Who throws a mattress overboard?
That was only one of the odd, unusual and downright strange items that were picked up on Sunday, September 13, 2015 at the 3rd Annual Lake Monroe Cleanup.
A group of 40 volunteers met on the Sunday afternoon at Salt Creek State Recreation Area to scour the lake and remove the shoreline accumulation of trash, some of which has been sitting near or in the water 20 years.
The cleanup is a multi-agency effort spearheaded by the Indiana Department of Natural Resources, with assistance from the U.S. Forest Service, U.S. Army Corp of Engineers, Monroe County Solid Waste District and the Monroe County Highway Department.
The idea for the cleanup originally started with the Highway Department according to DNR Interpretive Naturalist Jill Vance, the coordinator for the event. “(Prior to the first cleanup) The Highway Department actually approached me and had some money for educational and outreach purposes, so we decided that cleaning up the trash at Monroe would be a good project,” Vance said.
The Highway Department funds the boats necessary to transport volunteers out to collection sites, then haul people and trash back to the docks. The department also pays for dumpsters and food for a cookout for volunteers after the cleanup.
Six boats were used for the event, with four of them piloted by members of the Hoosier Outdoor Writers (HOW) association. Part of the HOW captain’s group included WildIndiana Field Editor Don Cranfill and Publisher Brent Wheat.
“I had a fun day on the water,” Wheat said. “I met some great people, got dirty and wet, watched the eagles soaring and we helped keep the lake looking good. I’m ready for next year!”
This year the cleanup focused on the mid-lake areas centered on Hardin Ridge Recreation Area. With the high water this year (the lake was 10-12 feet above normal for much of the summer) volunteers had to clamber up from the shoreline to find cans and bottles deposited by the water.
The going was quite rugged for the crews. With shorelines ranging from deep mud to steep, rocky banks, the intrepid trash pickers combed through downed trees, under rocks and even cut down fishing line from high above the water.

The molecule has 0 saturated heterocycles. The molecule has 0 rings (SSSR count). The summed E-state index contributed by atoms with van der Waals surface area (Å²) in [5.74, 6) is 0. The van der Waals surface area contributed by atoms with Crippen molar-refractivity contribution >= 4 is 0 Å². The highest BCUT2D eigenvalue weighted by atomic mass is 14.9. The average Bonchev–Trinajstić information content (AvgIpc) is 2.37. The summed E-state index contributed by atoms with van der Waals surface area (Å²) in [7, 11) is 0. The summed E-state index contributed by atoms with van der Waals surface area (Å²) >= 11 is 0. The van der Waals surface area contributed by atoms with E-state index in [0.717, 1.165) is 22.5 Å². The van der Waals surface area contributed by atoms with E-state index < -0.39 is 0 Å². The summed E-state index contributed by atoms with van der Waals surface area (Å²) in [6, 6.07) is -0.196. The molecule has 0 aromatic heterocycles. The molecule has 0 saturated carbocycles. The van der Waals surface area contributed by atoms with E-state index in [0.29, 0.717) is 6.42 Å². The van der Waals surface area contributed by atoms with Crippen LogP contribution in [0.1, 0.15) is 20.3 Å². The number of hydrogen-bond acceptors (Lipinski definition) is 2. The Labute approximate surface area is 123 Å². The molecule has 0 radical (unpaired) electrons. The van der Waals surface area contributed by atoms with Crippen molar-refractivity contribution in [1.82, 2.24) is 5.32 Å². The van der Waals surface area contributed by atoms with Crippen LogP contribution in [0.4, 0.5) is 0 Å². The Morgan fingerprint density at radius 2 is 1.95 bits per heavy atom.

This year’s haul appeared to fill at least one dumpster with small trash, a large trailer with items such as tires and dock pieces, and a full trailer for bottles and cans. Not only did volunteers have to find trash, they kept recyclable materials in separate bags to reduce the amount of solid waster going to the landfill.
The haul this year included a compact refrigerator, many lawn chairs and tires, a rusted truck rim, pool floats, fishing lures and the aforementioned mattress.
However, things are sometimes more interesting. “We get all kinds of stuff,” Vance said.
“There are whole sets of furniture, lots of dock piece and other stuff that makes you shake your head. Last year we found a grenade. That one we didn’t move,” Vance laughed.
The possible explosive was left in place and marked for the proper authorities to secure and remove. Other hazardous materials such as needles and discarded methamphetamine labs are occasionally found. But mostly, it is common junk.
Some of the most widespread items are beer cans. Throwing another muddy, can-filled bag on onto the boat, one participant noted that the beer list runs towards the low-end varieties. It would seem that either litterbugs don’t drink expensive beer or those with more refined palates are smart enough not to toss their empties overboard.
While some of the junk collected was from damaged docks or other inadvertent sources, the majority of the trash was left behind by thoughtless individuals who seem to think the outdoors is simply a big wastebasket. This makes trash collection is a never-ending battle.
When asked about plans for next year, Vance quickly noted her number one goal: “We need more volunteers. Our goal is to get 100 people every year. The more people, the more trash we can get and the cleaner we can keep the place.”
The 2015 Lake Monroe cleanup volunteers worked hard, got dirty and wet but certainly did their part to keep the place clean.
TO VOLUNTEER– There are plans for a Lake Monroe cleanup in 2016. Keep an eye on WildIndiana.Com the Indiana Department of Natural Resources website www.in.gov/dnr. Vance noted that there are currently a few slots open for volunteers to pick up trash year-around at several of Lake Monroe’s State Recreation Areas. For more information, contact Jill Vance at jvance@dnr.IN.gov